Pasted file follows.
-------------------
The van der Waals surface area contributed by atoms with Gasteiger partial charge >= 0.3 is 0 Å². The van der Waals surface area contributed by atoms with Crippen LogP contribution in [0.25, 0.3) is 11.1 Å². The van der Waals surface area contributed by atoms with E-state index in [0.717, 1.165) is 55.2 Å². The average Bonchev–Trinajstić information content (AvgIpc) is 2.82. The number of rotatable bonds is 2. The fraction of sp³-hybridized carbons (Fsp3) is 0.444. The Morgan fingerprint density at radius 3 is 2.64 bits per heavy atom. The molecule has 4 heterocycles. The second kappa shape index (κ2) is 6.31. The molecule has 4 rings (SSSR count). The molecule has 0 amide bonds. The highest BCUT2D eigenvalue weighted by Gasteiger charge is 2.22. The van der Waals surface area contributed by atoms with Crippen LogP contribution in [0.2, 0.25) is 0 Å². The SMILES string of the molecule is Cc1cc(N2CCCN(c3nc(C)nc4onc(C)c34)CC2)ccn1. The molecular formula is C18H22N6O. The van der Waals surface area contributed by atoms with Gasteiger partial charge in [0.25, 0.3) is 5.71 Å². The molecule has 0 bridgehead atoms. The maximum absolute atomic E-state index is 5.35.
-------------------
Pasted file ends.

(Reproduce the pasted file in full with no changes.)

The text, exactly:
The van der Waals surface area contributed by atoms with Gasteiger partial charge >= 0.3 is 0 Å². The van der Waals surface area contributed by atoms with Crippen LogP contribution in [0.25, 0.3) is 11.1 Å². The van der Waals surface area contributed by atoms with E-state index in [0.717, 1.165) is 55.2 Å². The average Bonchev–Trinajstić information content (AvgIpc) is 2.82. The number of rotatable bonds is 2. The fraction of sp³-hybridized carbons (Fsp3) is 0.444. The Morgan fingerprint density at radius 3 is 2.64 bits per heavy atom. The molecule has 4 heterocycles. The second kappa shape index (κ2) is 6.31. The molecule has 4 rings (SSSR count). The molecule has 0 amide bonds. The highest BCUT2D eigenvalue weighted by Gasteiger charge is 2.22. The van der Waals surface area contributed by atoms with Crippen LogP contribution in [0.2, 0.25) is 0 Å². The SMILES string of the molecule is Cc1cc(N2CCCN(c3nc(C)nc4onc(C)c34)CC2)ccn1. The molecular formula is C18H22N6O. The van der Waals surface area contributed by atoms with Gasteiger partial charge in [0.25, 0.3) is 5.71 Å². The molecule has 0 bridgehead atoms. The maximum absolute atomic E-state index is 5.35.